It also had a nice fountain with the Blue coloured sculpture of a woman wearing traditional Mongolian dress.
Behind the park, I saw an old building which had a mosaic of a Russian style of wall-art from the pre-1990s period (in the image below). Most of such buildings are slowly being replaced by new constructions. I wish someone would photograph and keep a record of all such wall-arts as these represent the city history.
Genghis Khan Camel Caravan
Finally, I reached the Camel sculptures in the traffic island marking the point where the north-to-south going Chenggis road meets the east-to-west going Chenggis avenue, which goes towards the international airport. The metal sculptures are called the "Silk Road Complex monument" and are the works of the artist Dalkh-Ochir.
In 2015 a competition was held to identify sculptures for UB and in that competition 15 sculptures were selected. These have been placed in different parts of UB, including the motorbike man mentioned above.
In the Silk Road sculptures, initially there was only one statue of a Bactrian camel. Now there are 9 Bactrian camels, one dog and a bearded man on a horse, who may represent Genghis Khan or perhaps a Mongolian nomad. According to the GoGo website, "Initially the camel monument complex was named Migration and the idea of camels facing towards the city center has a meaning of inflow of wealth."
I am glad that I had decided to make this walk to look for those camels. They looked absolutely amazing. The sculptures are huge and made with a metallic sheet, and thus can hopefully withstand the harsh Mongolian winter.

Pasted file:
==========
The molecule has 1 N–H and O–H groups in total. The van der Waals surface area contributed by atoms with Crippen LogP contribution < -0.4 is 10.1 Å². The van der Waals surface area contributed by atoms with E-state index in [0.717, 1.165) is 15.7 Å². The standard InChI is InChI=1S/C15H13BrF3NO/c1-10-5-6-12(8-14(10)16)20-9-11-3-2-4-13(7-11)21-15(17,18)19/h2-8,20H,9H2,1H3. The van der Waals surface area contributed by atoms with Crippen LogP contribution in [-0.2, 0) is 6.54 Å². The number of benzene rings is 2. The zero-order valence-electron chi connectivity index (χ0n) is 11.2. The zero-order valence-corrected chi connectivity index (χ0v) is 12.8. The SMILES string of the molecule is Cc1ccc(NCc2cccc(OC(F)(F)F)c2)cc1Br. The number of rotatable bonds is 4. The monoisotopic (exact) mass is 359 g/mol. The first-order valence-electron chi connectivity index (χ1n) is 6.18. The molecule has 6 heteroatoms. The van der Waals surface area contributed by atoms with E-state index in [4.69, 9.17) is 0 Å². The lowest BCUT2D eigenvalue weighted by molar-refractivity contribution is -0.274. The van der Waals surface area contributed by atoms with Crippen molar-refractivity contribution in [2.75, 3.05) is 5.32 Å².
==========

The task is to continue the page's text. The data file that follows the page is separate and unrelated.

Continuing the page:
I spent some time walking around the sculptures and clicking pictures while the amused locals, waiting for the bus at the bus-stand across the road looked at me.
Just after the Silk Road monument complex crossing, there was the palace and museum of Bogd Khan, who was the first king of Mongolia after its independence from China in early twentieth century. However, I was too tired by this time and decided to leave visiting that to another day.
It was a very satisfying walk. It took me a couple of hours, but that was because I was stopping every where to look around and click pictures. If you are in a hurry, you can do it faster. The image below shows another Soviet-era wall-art from a building near the Silk Road complex crossing. I am fascinated by the history hidden in these wall-arts.
UB has some wonderful examples of good quality public art. Though I have been to UB many times, I am not much acquainted with the town except for the area around Gandam monastery. I am glad that this time I could explore a new part of the city.